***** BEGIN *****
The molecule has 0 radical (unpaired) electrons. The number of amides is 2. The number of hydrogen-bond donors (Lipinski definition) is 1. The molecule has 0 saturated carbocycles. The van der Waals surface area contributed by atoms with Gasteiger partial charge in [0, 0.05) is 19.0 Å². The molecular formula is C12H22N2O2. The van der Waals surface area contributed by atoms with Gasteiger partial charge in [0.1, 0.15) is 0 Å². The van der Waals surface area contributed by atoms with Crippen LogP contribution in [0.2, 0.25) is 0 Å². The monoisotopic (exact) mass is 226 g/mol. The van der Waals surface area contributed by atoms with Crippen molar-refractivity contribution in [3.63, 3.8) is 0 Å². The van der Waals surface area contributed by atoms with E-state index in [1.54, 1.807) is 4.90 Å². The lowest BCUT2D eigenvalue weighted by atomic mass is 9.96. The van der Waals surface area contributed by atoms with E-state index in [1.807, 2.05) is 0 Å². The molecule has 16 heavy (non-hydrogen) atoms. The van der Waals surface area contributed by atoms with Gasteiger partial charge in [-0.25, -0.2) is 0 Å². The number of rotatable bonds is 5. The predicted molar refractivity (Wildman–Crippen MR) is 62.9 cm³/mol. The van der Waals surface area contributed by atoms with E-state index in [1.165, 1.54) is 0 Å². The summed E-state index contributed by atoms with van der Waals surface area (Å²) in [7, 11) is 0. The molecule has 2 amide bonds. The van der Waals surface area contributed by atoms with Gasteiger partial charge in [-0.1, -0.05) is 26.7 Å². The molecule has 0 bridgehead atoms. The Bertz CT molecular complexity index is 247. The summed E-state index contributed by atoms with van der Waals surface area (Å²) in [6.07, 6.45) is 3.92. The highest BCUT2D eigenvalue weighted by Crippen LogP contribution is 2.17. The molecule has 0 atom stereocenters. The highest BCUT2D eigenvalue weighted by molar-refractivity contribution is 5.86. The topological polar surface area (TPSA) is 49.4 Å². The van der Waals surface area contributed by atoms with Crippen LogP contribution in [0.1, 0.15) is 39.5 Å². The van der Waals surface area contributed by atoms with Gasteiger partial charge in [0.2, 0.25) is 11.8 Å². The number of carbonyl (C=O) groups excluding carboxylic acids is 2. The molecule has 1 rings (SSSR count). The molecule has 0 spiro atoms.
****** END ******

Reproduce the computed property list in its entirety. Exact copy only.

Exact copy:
The molecule has 0 radical (unpaired) electrons. The number of amides is 2. The number of hydrogen-bond donors (Lipinski definition) is 1. The molecule has 0 saturated carbocycles. The van der Waals surface area contributed by atoms with Gasteiger partial charge in [0, 0.05) is 19.0 Å². The molecular formula is C12H22N2O2. The van der Waals surface area contributed by atoms with Gasteiger partial charge in [0.1, 0.15) is 0 Å². The van der Waals surface area contributed by atoms with Crippen LogP contribution in [0.2, 0.25) is 0 Å². The monoisotopic (exact) mass is 226 g/mol. The van der Waals surface area contributed by atoms with Crippen molar-refractivity contribution in [3.63, 3.8) is 0 Å². The van der Waals surface area contributed by atoms with E-state index in [1.54, 1.807) is 4.90 Å². The lowest BCUT2D eigenvalue weighted by atomic mass is 9.96. The van der Waals surface area contributed by atoms with E-state index in [1.807, 2.05) is 0 Å². The molecule has 16 heavy (non-hydrogen) atoms. The van der Waals surface area contributed by atoms with Gasteiger partial charge in [-0.25, -0.2) is 0 Å². The number of rotatable bonds is 5. The predicted molar refractivity (Wildman–Crippen MR) is 62.9 cm³/mol. The van der Waals surface area contributed by atoms with E-state index in [1.165, 1.54) is 0 Å². The summed E-state index contributed by atoms with van der Waals surface area (Å²) in [7, 11) is 0. The molecule has 2 amide bonds. The van der Waals surface area contributed by atoms with Gasteiger partial charge in [-0.1, -0.05) is 26.7 Å². The molecule has 0 bridgehead atoms. The Bertz CT molecular complexity index is 247. The summed E-state index contributed by atoms with van der Waals surface area (Å²) in [6.07, 6.45) is 3.92. The highest BCUT2D eigenvalue weighted by Crippen LogP contribution is 2.17. The molecule has 0 atom stereocenters. The highest BCUT2D eigenvalue weighted by molar-refractivity contribution is 5.86. The topological polar surface area (TPSA) is 49.4 Å². The van der Waals surface area contributed by atoms with Crippen LogP contribution in [0.1, 0.15) is 39.5 Å². The van der Waals surface area contributed by atoms with Gasteiger partial charge in [0.2, 0.25) is 11.8 Å². The number of carbonyl (C=O) groups excluding carboxylic acids is 2. The molecule has 1 rings (SSSR count). The molecule has 0 spiro atoms.